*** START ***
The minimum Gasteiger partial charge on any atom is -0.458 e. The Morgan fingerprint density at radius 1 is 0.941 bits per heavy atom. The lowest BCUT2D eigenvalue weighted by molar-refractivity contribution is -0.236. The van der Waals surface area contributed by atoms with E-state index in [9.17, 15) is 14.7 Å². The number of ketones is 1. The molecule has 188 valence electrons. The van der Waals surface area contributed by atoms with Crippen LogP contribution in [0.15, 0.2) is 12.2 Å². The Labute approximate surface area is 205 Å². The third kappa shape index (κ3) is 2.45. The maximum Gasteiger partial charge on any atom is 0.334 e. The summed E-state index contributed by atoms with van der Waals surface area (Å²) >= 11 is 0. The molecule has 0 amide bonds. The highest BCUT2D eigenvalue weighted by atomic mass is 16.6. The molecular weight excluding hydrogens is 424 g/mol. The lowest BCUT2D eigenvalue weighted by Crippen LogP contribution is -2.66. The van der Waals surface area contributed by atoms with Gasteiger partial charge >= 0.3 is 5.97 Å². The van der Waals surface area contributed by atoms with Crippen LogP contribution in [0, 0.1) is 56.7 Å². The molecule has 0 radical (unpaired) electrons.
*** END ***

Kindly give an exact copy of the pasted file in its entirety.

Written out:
The minimum Gasteiger partial charge on any atom is -0.458 e. The Morgan fingerprint density at radius 1 is 0.941 bits per heavy atom. The lowest BCUT2D eigenvalue weighted by molar-refractivity contribution is -0.236. The van der Waals surface area contributed by atoms with E-state index in [9.17, 15) is 14.7 Å². The number of ketones is 1. The molecule has 188 valence electrons. The van der Waals surface area contributed by atoms with Crippen LogP contribution in [0.15, 0.2) is 12.2 Å². The Labute approximate surface area is 205 Å². The third kappa shape index (κ3) is 2.45. The maximum Gasteiger partial charge on any atom is 0.334 e. The summed E-state index contributed by atoms with van der Waals surface area (Å²) >= 11 is 0. The molecule has 0 amide bonds. The highest BCUT2D eigenvalue weighted by atomic mass is 16.6. The molecular weight excluding hydrogens is 424 g/mol. The lowest BCUT2D eigenvalue weighted by Crippen LogP contribution is -2.66. The van der Waals surface area contributed by atoms with Gasteiger partial charge >= 0.3 is 5.97 Å². The van der Waals surface area contributed by atoms with Crippen LogP contribution in [0, 0.1) is 56.7 Å². The molecule has 0 radical (unpaired) electrons.